That’s an unwieldy title but it’s because of his last name and not at all that I just like the word conundrum.
Gore Verbinski had an interview years ago, I think in Movieline, long before any of the Pirates movies. He talked about making The Mexican and Mousehunt and he said that if something was important to you in a movie, if there was a moment you loved, make it so necessary to the story that the movie doesn’t make sense without it.
Because then the studio can’t cut it. Movies can be pulled apart and put back together in all sorts of different ways but if an actor is giving information to the audience, if a moment propels the story forward than you either have to keep it or reshoot it. And reshoots are expensive. So, it was Gore’s way of manipulating the studio – of making sure he didn’t lose the things he loved.
I always really enjoyed that. I loved the idea of the power it gave him over the studio; that he was smart enough to seize it. I loved the safety of getting to keep the things you loved because the story couldn’t live without them.
And now I’m editing Tattered Heart and I think of this in a whole new way. Because it doesn’t cost anything to change a novel. There are no facilities to book or unions to deal with or day out of days to print. But just because editing a novel is free, doesn’t mean it’s easy. Especially when Gore’s method comes into play.
Plot and I are still working our way toward an amicable relationship so poor Tattered Heart was put through the ringer. But every scene I created I made sure was relevant to the story somehow; revealed something we needed to know about a character or involved the plot or said something that created the world a little more fully. Gore would have been proud.
But I’m self publishing which means – I am the studio. And I want to clean things up and slim the story down and focus on the best, most vibrant parts. Some scenes seem really easy to cut until I run into the line… the section… the Gore Verbinski piece that makes that scene necessary. It’s infuriating. Cutting a scene is easy. Writing a new scene is more manageable with each draft. Taking information from one scene and weaving it seamlessly into another or constructing a new scene around old information or trying to work with the pieces you have and need but not in any form you had them before – that’s tough.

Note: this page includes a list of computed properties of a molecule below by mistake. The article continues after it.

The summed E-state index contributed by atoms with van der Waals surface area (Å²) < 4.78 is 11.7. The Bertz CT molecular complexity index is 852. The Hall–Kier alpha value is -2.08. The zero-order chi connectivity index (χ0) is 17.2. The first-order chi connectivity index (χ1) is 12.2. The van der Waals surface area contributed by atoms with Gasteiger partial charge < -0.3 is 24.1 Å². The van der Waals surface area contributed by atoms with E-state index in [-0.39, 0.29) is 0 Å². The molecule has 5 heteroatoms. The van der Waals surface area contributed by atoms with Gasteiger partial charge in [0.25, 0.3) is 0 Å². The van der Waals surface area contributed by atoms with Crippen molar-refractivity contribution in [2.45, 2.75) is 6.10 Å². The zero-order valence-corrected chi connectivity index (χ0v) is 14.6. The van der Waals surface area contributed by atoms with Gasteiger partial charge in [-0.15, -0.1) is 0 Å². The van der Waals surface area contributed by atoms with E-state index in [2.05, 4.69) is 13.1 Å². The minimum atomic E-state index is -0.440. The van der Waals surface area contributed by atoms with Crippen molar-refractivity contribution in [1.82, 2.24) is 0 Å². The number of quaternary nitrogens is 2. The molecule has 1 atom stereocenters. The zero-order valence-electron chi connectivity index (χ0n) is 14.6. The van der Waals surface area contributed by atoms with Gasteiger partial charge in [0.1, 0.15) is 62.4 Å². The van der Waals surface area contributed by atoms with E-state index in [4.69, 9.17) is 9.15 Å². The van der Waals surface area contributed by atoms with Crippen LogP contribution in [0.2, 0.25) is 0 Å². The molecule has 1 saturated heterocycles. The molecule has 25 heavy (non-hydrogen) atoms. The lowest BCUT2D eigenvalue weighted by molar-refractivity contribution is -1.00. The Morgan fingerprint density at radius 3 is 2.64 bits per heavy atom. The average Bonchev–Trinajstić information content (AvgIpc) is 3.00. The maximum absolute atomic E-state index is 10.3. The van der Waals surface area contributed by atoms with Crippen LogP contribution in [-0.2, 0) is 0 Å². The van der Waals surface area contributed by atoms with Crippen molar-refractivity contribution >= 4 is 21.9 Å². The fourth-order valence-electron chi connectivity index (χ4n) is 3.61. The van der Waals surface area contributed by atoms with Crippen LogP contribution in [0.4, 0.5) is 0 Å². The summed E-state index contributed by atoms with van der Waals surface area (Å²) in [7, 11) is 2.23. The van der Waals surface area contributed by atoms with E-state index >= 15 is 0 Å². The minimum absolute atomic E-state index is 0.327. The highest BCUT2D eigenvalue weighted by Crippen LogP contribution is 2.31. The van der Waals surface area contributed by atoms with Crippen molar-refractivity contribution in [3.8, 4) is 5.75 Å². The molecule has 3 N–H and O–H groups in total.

So, as much as I appreciate Gore’s theory, I love it a little less now. Or maybe, I love it for movies and only like it when I’m writing and not so much when I’m editing. And, if we’re being honest, as much as it’s a really good theory (and probably could be properly employed by a talented director working in tandem with a talented producer) it hasn’t served Gore that well either. I mean, The Mexican is kind of a wandering plot mess. And Pirates of the Caribbean: Dead Man’s Chest and Pirates of the Caribbean: At World’s End… love them but they could have survived the loss of more than a few scenes Gore loved (cannibals and multiple Jacks for starters).
Which is why I think editors and producers are such a great part of the creative process. They help the writers and directors keep the parts they love (unlike the heartless studio). But they also show you when you need to let go of the things you love for the sake of the story.
Or if you really, really love them then find a way to do it better.